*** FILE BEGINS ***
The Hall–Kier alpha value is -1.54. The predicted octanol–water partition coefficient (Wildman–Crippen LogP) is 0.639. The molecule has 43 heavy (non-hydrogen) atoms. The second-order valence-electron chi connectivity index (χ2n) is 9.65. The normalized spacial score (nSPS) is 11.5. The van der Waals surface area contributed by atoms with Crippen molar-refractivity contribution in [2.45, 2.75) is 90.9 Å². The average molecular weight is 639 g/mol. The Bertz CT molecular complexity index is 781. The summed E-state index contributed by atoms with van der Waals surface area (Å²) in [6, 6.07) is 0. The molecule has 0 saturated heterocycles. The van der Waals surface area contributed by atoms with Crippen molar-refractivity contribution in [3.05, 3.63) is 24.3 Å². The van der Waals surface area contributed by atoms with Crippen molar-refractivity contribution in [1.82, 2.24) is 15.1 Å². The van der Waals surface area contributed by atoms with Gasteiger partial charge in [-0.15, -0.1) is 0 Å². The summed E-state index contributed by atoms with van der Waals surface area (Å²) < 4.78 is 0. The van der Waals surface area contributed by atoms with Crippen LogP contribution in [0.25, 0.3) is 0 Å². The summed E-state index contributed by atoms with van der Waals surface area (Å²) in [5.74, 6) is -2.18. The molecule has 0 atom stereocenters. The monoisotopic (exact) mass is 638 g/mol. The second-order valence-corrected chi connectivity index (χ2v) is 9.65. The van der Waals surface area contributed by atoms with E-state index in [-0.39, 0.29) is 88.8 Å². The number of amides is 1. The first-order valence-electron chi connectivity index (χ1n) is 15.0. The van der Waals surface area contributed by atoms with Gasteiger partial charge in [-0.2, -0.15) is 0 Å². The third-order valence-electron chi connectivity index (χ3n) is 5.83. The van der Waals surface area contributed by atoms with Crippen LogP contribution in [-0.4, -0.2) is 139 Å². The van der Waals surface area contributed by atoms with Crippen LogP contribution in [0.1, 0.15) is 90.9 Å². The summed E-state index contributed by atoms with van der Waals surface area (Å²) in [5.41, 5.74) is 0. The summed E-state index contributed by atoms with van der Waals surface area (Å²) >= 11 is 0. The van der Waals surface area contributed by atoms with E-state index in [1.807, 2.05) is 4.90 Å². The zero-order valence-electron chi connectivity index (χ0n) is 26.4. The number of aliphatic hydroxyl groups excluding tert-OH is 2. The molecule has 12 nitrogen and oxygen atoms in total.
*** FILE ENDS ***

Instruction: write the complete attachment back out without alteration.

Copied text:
The Hall–Kier alpha value is -1.54. The predicted octanol–water partition coefficient (Wildman–Crippen LogP) is 0.639. The molecule has 43 heavy (non-hydrogen) atoms. The second-order valence-electron chi connectivity index (χ2n) is 9.65. The normalized spacial score (nSPS) is 11.5. The van der Waals surface area contributed by atoms with Crippen molar-refractivity contribution in [2.45, 2.75) is 90.9 Å². The average molecular weight is 639 g/mol. The Bertz CT molecular complexity index is 781. The summed E-state index contributed by atoms with van der Waals surface area (Å²) in [6, 6.07) is 0. The molecule has 0 saturated heterocycles. The van der Waals surface area contributed by atoms with Crippen molar-refractivity contribution in [3.05, 3.63) is 24.3 Å². The van der Waals surface area contributed by atoms with Crippen molar-refractivity contribution in [1.82, 2.24) is 15.1 Å². The van der Waals surface area contributed by atoms with Gasteiger partial charge in [-0.15, -0.1) is 0 Å². The summed E-state index contributed by atoms with van der Waals surface area (Å²) < 4.78 is 0. The van der Waals surface area contributed by atoms with Crippen LogP contribution in [0.25, 0.3) is 0 Å². The summed E-state index contributed by atoms with van der Waals surface area (Å²) in [5.74, 6) is -2.18. The molecule has 0 atom stereocenters. The monoisotopic (exact) mass is 638 g/mol. The second-order valence-corrected chi connectivity index (χ2v) is 9.65. The van der Waals surface area contributed by atoms with E-state index in [-0.39, 0.29) is 88.8 Å². The number of amides is 1. The first-order valence-electron chi connectivity index (χ1n) is 15.0. The van der Waals surface area contributed by atoms with Gasteiger partial charge in [-0.2, -0.15) is 0 Å². The third-order valence-electron chi connectivity index (χ3n) is 5.83. The van der Waals surface area contributed by atoms with Crippen LogP contribution in [-0.4, -0.2) is 139 Å². The van der Waals surface area contributed by atoms with Crippen LogP contribution in [0.1, 0.15) is 90.9 Å². The summed E-state index contributed by atoms with van der Waals surface area (Å²) in [5.41, 5.74) is 0. The summed E-state index contributed by atoms with van der Waals surface area (Å²) >= 11 is 0. The van der Waals surface area contributed by atoms with E-state index in [1.807, 2.05) is 4.90 Å². The zero-order valence-electron chi connectivity index (χ0n) is 26.4. The number of aliphatic hydroxyl groups excluding tert-OH is 2. The molecule has 12 nitrogen and oxygen atoms in total.